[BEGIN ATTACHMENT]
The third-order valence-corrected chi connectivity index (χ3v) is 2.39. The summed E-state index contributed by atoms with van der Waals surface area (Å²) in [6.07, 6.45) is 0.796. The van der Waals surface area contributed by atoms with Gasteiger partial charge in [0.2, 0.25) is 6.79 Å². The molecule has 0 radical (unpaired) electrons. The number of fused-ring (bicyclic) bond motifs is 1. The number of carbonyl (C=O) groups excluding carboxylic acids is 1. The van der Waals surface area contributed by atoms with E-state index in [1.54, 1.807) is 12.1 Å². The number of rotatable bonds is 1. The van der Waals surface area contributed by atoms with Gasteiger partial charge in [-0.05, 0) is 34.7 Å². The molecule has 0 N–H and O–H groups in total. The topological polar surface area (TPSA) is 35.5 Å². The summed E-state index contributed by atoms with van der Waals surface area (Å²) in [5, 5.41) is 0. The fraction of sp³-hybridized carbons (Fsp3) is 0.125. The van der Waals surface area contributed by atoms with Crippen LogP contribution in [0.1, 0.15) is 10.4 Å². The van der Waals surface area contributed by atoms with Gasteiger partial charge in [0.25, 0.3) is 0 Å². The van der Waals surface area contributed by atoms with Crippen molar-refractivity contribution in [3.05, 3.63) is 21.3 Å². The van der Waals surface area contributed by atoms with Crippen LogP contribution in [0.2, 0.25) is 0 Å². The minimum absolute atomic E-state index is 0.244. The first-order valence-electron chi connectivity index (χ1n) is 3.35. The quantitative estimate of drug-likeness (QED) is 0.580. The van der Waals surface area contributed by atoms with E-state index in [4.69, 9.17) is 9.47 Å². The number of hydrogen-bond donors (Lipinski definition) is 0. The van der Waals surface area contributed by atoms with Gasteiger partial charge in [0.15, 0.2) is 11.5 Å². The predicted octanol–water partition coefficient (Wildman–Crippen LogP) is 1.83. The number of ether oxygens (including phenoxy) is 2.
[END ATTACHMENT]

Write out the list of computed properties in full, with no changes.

The third-order valence-corrected chi connectivity index (χ3v) is 2.39. The summed E-state index contributed by atoms with van der Waals surface area (Å²) in [6.07, 6.45) is 0.796. The van der Waals surface area contributed by atoms with Gasteiger partial charge in [0.2, 0.25) is 6.79 Å². The molecule has 0 radical (unpaired) electrons. The number of fused-ring (bicyclic) bond motifs is 1. The number of carbonyl (C=O) groups excluding carboxylic acids is 1. The van der Waals surface area contributed by atoms with E-state index in [1.54, 1.807) is 12.1 Å². The number of rotatable bonds is 1. The van der Waals surface area contributed by atoms with Gasteiger partial charge in [-0.05, 0) is 34.7 Å². The molecule has 0 N–H and O–H groups in total. The topological polar surface area (TPSA) is 35.5 Å². The summed E-state index contributed by atoms with van der Waals surface area (Å²) in [5, 5.41) is 0. The fraction of sp³-hybridized carbons (Fsp3) is 0.125. The van der Waals surface area contributed by atoms with Crippen LogP contribution in [0.1, 0.15) is 10.4 Å². The van der Waals surface area contributed by atoms with Gasteiger partial charge in [0.25, 0.3) is 0 Å². The van der Waals surface area contributed by atoms with Crippen molar-refractivity contribution in [3.05, 3.63) is 21.3 Å². The van der Waals surface area contributed by atoms with Crippen LogP contribution in [0.2, 0.25) is 0 Å². The minimum absolute atomic E-state index is 0.244. The first-order valence-electron chi connectivity index (χ1n) is 3.35. The quantitative estimate of drug-likeness (QED) is 0.580. The van der Waals surface area contributed by atoms with E-state index in [4.69, 9.17) is 9.47 Å². The number of hydrogen-bond donors (Lipinski definition) is 0. The van der Waals surface area contributed by atoms with Gasteiger partial charge in [0.15, 0.2) is 11.5 Å². The predicted octanol–water partition coefficient (Wildman–Crippen LogP) is 1.83. The number of ether oxygens (including phenoxy) is 2.